So it's clear in the writings of even the New Testament that marriage was to be a reflection of the kind of love God has for his people. You might say a living microcosm of divine love. Now in the book, the Song of Solomon, there is a verse, in fact it's a verse that has become famous in a number of songs. It's a short little verse and it's written by or spoken by the young lady in the story, the Shulamite: Bride of Solomon and she says, "He brought me to his banqueting house, and his banner over me was love". Have you heard that before? His banner over me is love. What does that mean? Well, a banner was, in a sense, some large visible sign, often a flag, that was raised up high. So that if you belong to certain tribe and they had a certain banner, you could identify yourself publicly, visibly by the banner.

If you were a troop or an army and you gathered under a certain platoon, you could look at that visible reminder of where you should gather and so the idea of his banner over me, is love, is that everyone can see, says this young bride, "Everybody can see that that that man loves me, his banner over me is love, it's evident, it's visible, everybody knows he loves me."

Now as Christians, there is a banner over us of God's Love and that is the cross. If anyone ever doubts God's Love, they just have to look at the cross. If you doubt tonight that God loves you, look back to the cross, God gave his best, he gave his all or as John would say, He gave his only begotten son.

The cross, the banner of God's Love, it's a visible sign of his sacrificial love, of his unconditional love and of his eternal perpetual love, it's never ending. In fact, the way God treats you tonight, is all because of the cross.

As we have said before in Second Corinthians 5:21, God treated Jesus, in such a way so that he could treat you in a very different way. God, the Father, treated Jesus as if He committed every sin by every human being, by putting him on a cross and letting him suffer. So that He could treat you, God could treat you, like his son deserves to be treated. His banner over us is love and these elements that we hold tonight are visible reminders of that banner; though we don't see visibly the cross, we can only see it in our mind's eye, we can hold these elements and taste these elements and they remind us of that banner over us which is his love and since the Song of Solomon is the love shared between a man and his wife and since the love of a man and his wife is to be a microcosm of the love Christ has for the church, I have had this only fitting that husband and wife share communion and so my wife and I are going to do this together.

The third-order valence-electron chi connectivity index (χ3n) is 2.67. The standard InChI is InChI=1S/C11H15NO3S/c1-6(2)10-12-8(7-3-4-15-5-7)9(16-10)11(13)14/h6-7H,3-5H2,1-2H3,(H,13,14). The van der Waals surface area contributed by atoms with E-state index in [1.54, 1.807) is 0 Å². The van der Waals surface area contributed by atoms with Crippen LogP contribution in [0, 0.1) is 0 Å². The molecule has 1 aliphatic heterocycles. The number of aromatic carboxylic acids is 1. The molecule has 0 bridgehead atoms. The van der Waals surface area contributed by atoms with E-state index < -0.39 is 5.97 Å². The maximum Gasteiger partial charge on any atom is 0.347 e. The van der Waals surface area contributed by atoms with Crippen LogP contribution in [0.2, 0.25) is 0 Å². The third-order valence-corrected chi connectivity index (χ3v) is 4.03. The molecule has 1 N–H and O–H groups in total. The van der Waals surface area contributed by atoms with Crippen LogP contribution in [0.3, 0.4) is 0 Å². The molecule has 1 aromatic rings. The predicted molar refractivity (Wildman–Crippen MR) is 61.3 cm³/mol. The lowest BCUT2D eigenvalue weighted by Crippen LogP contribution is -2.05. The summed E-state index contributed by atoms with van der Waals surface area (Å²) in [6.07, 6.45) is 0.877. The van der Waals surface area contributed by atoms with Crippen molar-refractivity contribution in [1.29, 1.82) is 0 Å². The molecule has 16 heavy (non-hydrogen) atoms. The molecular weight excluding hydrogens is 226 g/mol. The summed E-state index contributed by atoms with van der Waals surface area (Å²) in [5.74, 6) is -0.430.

So would you first take out the top wafer and before you take it what I want you to is consider your life and here's what I mean. The Bible plainly says that the elements of communion are to us who know Him and love Him a special token of that love. See if you know Christ personally tonight, you can say His banner over me is love. I have a love relationship with Him because I have given my life to Jesus Christ and He has cleansed me of my sins.

However, if you don't yet have a personal relationship with Christ, then for you to take this element of the bread and to drink this juice which speaks of his shed blood, Paul says, you are simply condemning yourself, you are heaping condemnation, you are testifying that though you would take the elements, you haven't taken the one the elements represent.

And so if you don't personally know Christ, I am going to ask you to do one of two things, don't put this in your mouth, don't drink the juice or better yet and it can be done, it doesn't have to have an ultra call, it doesn't have to have special mood, music for you to respond to it. Right now, you could receive Christ as your savior. Right here, right now, by faith you could become a child of God by receiving Christ into your heart.

So I want you just to bow your heads with me for a moment and for those of you who have gathered, who have been contemplating your future and maybe wondering about, if your sins could be forgiven, if there is a God, if He loves you, if Christ is real, and if you have come to a place tonight where after wrestling through those issues, you are willing to commit your life to Christ and to enter into a personal relationship that I want you to ask them to come in, right where you are sitting, say, Lord, I know I am a sinner, please forgive me. I place my trust in Jesus and in Jesus alone.

I turn from my sin and I turn to you, save me. I trust in Christ who died for me on the cross and rose from the dead, in Jesus' name and Father as we hold this little piece of bread which takes our minds back to the time when Jesus broke bread with this own and he said take and eat this, speaks of the New Covenant. This is my body which is broken for you. We know that your body was broken for us and how grateful we are, that because of that sacrifice, we can be part of the body of Christ which is the church and enter into the relationship with you. And so we take this, knowing that your cross is the banner over us of your love, in Jesus' name, Amen.